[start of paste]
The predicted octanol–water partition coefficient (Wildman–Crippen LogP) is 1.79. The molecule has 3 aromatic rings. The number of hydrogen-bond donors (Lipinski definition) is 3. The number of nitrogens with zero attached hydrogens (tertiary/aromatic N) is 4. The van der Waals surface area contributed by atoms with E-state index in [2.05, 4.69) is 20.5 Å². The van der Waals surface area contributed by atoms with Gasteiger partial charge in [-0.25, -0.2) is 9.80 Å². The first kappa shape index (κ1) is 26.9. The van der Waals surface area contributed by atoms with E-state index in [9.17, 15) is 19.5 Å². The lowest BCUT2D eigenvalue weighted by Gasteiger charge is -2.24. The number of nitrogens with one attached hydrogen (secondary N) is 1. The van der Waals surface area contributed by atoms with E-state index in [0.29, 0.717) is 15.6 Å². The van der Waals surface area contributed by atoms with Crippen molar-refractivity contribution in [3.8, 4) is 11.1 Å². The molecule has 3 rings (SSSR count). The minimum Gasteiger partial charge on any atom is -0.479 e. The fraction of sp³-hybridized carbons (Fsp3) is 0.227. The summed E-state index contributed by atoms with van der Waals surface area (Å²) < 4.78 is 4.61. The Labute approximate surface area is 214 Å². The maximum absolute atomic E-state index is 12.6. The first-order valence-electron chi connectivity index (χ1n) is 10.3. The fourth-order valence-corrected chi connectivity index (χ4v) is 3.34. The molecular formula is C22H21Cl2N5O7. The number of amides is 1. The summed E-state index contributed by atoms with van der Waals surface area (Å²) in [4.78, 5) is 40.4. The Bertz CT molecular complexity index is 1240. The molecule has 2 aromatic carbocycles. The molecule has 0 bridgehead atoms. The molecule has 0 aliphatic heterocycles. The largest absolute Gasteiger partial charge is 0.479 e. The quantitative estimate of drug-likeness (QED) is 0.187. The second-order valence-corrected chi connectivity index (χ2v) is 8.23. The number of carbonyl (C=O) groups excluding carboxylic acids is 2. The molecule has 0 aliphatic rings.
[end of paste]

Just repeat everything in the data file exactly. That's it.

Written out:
The predicted octanol–water partition coefficient (Wildman–Crippen LogP) is 1.79. The molecule has 3 aromatic rings. The number of hydrogen-bond donors (Lipinski definition) is 3. The number of nitrogens with zero attached hydrogens (tertiary/aromatic N) is 4. The van der Waals surface area contributed by atoms with E-state index in [2.05, 4.69) is 20.5 Å². The van der Waals surface area contributed by atoms with Gasteiger partial charge in [-0.25, -0.2) is 9.80 Å². The first kappa shape index (κ1) is 26.9. The van der Waals surface area contributed by atoms with E-state index in [9.17, 15) is 19.5 Å². The lowest BCUT2D eigenvalue weighted by Gasteiger charge is -2.24. The number of nitrogens with one attached hydrogen (secondary N) is 1. The van der Waals surface area contributed by atoms with E-state index in [0.29, 0.717) is 15.6 Å². The van der Waals surface area contributed by atoms with Crippen molar-refractivity contribution in [3.8, 4) is 11.1 Å². The molecule has 3 rings (SSSR count). The minimum Gasteiger partial charge on any atom is -0.479 e. The fraction of sp³-hybridized carbons (Fsp3) is 0.227. The summed E-state index contributed by atoms with van der Waals surface area (Å²) < 4.78 is 4.61. The Labute approximate surface area is 214 Å². The maximum absolute atomic E-state index is 12.6. The first-order valence-electron chi connectivity index (χ1n) is 10.3. The fourth-order valence-corrected chi connectivity index (χ4v) is 3.34. The molecular formula is C22H21Cl2N5O7. The number of amides is 1. The summed E-state index contributed by atoms with van der Waals surface area (Å²) in [4.78, 5) is 40.4. The Bertz CT molecular complexity index is 1240. The molecule has 2 aromatic carbocycles. The molecule has 0 bridgehead atoms. The molecule has 0 aliphatic heterocycles. The largest absolute Gasteiger partial charge is 0.479 e. The quantitative estimate of drug-likeness (QED) is 0.187. The second-order valence-corrected chi connectivity index (χ2v) is 8.23. The number of carbonyl (C=O) groups excluding carboxylic acids is 2. The molecule has 0 aliphatic rings.